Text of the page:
The magnitude of the estimated effect of insurance on mortality is too large to be credible—Hadley–Waidmann estimate that lack of insurance (for some or all of the observation period) results in an increase in the mortality rate of approximately 350 percent. In contrast, previous analyses of the effects of lack of insurance on mortality for adults age 18–64 suggests that being uninsured at baseline increases the chances of mortality at follow-up by approximately 20–25 percent (Franks, Clancy, and Gold 1993; Sorlie et al. 1994; Kronick 2003). The follow-up period in these analyses varied from 5 to 16 years. It is not clear why the Hadley–Waidmann estimate is an order of magnitude larger than previous estimates; regardless of the reason for the difference, it is hard to believe that more than seven out of every 10 deaths among the partially uninsured near-elderly would have been averted if only they had been covered by health insurance.
If the Hadley–Waidmann estimate is not correct, why might it be wrong? I'm not sure of the answer, but there are two main possibilities. First, the analysis does not consider the effects of income on either insurance status or health status. Low income is the single most significant risk factor for being uninsured, and poverty is clearly very bad for health. I can imagine that income was not included in the analysis because of concerns about endogeneity with employer-sponsored health insurance, but omitting this crucial variable from the analysis certainly biases the coefficients in the observational analysis—the effects of low income on health outcomes will be partially captured by the insurance variable.
Second, the instrumental variables analysis relies on four variables to “identify” the insurance equation—these are factors that are hypothesized to affect insurance status, but to have no direct effect on health status. The variables used are: involuntary job loss in the 5 years prior to the baseline survey; whether the respondent is foreign born; if foreign born, the number of years living in the U.S., and whether the respondent's spouse is a member of a union. I do not think these are good candidates for instruments, because each of these variables is plausibly directly related to health outcomes, independently of their effect on insurance status. Most clearly, involuntary job loss in the past 5 years seems quite likely to be related to changes in health—both as a marker for people in decline (people whose health is deteriorating are more likely to be fired than people who are vigorous), and as a causal factor—people who are fired are likely to become depressed, experience stress, loss of income, and subsequent declines in health. A little less clearly, the foreign born (particularly recent immigrants) may well be sicker (in unmeasured ways) than the native born. In addition to the possibility of unmeasured baseline differences in health between the native and foreign born, the stress of being in a strange culture, and difficulty in figuring out how to navigate the health care and other systems may put the foreign born at greater risk of declines in health, independent of insurance status. Spousal union membership appears to be a somewhat better candidate for an instrument, but as income is excluded from the analysis and respondents whose spouse is a union member may have higher income than other respondents, it may well be that respondents whose spouse is a member of a union would be expected to have better health outcomes than others, independent of insurance status.2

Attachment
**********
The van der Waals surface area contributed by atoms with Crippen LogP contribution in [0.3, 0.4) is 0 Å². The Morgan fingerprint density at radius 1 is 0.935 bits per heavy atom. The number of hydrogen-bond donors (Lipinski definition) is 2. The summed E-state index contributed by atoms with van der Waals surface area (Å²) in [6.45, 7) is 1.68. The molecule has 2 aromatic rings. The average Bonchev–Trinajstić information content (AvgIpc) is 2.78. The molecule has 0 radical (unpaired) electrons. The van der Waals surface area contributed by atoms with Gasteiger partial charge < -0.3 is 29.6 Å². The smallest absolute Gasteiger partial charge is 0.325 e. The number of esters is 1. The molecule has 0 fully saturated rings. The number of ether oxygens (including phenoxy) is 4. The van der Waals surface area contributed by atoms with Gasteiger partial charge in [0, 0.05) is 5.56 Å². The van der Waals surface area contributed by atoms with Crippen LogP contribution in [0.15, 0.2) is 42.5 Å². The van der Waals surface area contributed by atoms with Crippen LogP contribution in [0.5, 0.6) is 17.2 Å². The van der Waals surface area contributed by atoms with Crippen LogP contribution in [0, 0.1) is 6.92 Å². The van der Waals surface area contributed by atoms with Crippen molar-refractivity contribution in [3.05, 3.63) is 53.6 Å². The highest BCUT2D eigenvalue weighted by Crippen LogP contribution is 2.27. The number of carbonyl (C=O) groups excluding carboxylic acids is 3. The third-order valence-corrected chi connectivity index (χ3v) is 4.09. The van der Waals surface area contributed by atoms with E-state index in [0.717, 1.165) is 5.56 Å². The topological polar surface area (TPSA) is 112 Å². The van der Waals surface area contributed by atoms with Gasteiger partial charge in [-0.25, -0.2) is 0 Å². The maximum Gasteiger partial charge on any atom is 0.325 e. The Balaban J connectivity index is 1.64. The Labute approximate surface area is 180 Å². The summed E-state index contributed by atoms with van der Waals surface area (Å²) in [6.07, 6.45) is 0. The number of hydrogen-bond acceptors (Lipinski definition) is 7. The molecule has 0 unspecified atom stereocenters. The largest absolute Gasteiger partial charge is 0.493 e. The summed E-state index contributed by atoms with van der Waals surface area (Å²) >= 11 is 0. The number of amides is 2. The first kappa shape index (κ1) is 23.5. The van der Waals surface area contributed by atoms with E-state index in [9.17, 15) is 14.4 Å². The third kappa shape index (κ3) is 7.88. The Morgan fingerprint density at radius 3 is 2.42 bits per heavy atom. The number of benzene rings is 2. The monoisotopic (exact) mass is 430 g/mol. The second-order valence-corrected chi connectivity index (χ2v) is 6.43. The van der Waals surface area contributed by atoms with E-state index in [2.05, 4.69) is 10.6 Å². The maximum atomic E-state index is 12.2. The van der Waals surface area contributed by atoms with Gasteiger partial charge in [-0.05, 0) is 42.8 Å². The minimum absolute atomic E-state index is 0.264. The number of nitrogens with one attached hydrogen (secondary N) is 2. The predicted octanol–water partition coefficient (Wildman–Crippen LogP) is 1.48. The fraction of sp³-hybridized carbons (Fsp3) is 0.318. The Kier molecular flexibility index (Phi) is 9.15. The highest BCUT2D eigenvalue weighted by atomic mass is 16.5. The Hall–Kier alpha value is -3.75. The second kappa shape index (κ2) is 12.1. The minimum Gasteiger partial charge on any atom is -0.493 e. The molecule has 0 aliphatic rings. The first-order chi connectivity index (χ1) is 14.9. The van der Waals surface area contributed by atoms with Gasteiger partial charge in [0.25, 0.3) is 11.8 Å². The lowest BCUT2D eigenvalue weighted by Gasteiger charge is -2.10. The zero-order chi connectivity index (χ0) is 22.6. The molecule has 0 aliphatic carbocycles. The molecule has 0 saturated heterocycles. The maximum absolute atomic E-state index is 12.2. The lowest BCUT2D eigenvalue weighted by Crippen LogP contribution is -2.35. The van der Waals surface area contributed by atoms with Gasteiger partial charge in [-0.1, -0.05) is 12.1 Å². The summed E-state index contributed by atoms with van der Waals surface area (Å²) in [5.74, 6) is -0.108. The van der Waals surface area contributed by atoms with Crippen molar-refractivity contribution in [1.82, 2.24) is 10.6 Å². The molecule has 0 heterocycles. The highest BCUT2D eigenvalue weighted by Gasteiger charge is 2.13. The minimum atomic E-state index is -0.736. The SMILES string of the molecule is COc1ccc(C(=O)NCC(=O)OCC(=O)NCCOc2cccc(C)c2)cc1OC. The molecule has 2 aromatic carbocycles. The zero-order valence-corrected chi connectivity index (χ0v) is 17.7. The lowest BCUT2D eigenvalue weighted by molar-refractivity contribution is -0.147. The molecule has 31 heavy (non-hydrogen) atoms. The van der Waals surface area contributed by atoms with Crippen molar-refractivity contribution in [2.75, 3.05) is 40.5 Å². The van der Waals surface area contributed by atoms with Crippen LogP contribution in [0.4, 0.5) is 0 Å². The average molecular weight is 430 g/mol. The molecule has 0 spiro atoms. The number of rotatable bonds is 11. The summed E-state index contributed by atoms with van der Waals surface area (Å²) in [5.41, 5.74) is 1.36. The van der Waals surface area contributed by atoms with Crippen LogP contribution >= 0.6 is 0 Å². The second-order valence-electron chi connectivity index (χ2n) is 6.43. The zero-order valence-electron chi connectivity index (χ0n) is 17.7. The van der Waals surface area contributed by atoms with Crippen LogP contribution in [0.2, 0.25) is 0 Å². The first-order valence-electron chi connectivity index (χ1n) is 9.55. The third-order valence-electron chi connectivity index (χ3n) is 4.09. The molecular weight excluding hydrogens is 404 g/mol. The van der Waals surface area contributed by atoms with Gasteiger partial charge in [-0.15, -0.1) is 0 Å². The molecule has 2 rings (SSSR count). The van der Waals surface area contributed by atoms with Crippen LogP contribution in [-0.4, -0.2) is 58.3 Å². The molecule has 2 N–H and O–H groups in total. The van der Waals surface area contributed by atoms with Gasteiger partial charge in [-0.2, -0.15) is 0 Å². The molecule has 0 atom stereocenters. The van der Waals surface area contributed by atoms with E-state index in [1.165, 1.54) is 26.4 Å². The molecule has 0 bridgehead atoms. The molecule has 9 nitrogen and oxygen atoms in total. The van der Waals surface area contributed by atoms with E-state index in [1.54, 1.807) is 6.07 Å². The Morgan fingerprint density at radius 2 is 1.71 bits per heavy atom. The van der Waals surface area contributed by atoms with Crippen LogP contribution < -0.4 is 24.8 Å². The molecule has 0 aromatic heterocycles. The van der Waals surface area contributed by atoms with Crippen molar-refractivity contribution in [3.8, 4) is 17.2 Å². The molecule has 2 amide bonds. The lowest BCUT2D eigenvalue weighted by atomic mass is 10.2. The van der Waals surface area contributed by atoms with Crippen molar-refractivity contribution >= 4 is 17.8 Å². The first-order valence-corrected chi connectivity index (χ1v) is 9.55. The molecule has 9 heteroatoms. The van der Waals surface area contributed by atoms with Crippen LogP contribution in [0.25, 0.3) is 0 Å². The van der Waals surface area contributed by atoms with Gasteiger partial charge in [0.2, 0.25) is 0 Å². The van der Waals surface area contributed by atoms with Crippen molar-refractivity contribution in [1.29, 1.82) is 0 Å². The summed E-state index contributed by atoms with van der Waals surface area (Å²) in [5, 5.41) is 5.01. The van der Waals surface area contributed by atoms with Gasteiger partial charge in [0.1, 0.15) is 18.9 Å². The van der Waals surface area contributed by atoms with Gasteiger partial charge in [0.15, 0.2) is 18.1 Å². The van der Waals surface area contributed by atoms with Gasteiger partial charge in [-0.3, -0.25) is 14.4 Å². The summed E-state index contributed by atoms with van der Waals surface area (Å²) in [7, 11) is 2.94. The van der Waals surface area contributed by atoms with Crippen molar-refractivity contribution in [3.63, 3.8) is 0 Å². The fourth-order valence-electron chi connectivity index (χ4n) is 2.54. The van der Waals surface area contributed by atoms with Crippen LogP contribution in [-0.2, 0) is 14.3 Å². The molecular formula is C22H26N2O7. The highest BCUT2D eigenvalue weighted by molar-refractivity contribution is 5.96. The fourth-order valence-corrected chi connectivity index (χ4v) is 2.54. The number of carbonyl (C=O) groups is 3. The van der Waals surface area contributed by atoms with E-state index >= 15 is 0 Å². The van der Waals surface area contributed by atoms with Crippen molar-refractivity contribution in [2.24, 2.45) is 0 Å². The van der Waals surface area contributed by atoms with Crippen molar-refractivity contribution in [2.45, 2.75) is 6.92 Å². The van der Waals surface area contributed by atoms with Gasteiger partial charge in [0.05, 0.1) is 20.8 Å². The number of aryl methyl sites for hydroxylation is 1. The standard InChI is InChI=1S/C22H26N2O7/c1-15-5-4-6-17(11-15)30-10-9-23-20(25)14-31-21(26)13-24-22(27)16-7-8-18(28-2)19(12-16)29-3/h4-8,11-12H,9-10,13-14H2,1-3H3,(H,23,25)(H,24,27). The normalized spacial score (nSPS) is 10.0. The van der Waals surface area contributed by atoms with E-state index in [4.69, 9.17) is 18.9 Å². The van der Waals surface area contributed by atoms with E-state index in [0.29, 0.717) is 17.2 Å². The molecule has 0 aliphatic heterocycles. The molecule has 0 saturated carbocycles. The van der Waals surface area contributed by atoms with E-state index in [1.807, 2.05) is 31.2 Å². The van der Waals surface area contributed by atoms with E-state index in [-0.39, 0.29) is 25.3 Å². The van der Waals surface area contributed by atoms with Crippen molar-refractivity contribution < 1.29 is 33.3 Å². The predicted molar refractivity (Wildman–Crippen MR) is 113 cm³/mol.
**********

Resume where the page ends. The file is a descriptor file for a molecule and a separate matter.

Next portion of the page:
The instrumental variables analysis essentially finds that people who have lost their job (or are foreign born or do not have a spouse who is a union member) are expected to be less likely to be insured, and that these people are much more likely than others to die (or experience other poor health outcomes). The analysis then infers that the reason that people experience poor health outcomes is lack of insurance, but it may well be other factors that are associated with losing a job (or being foreign born or not having a spouse who is a union member) and with poor health. Given the seemingly implausible size of the instrumental variables estimate of the effects of lack of insurance on mortality and the plausible connections between the variables used as instruments and health outcomes, I don't put much credibility in the results of the instrumental variables analysis.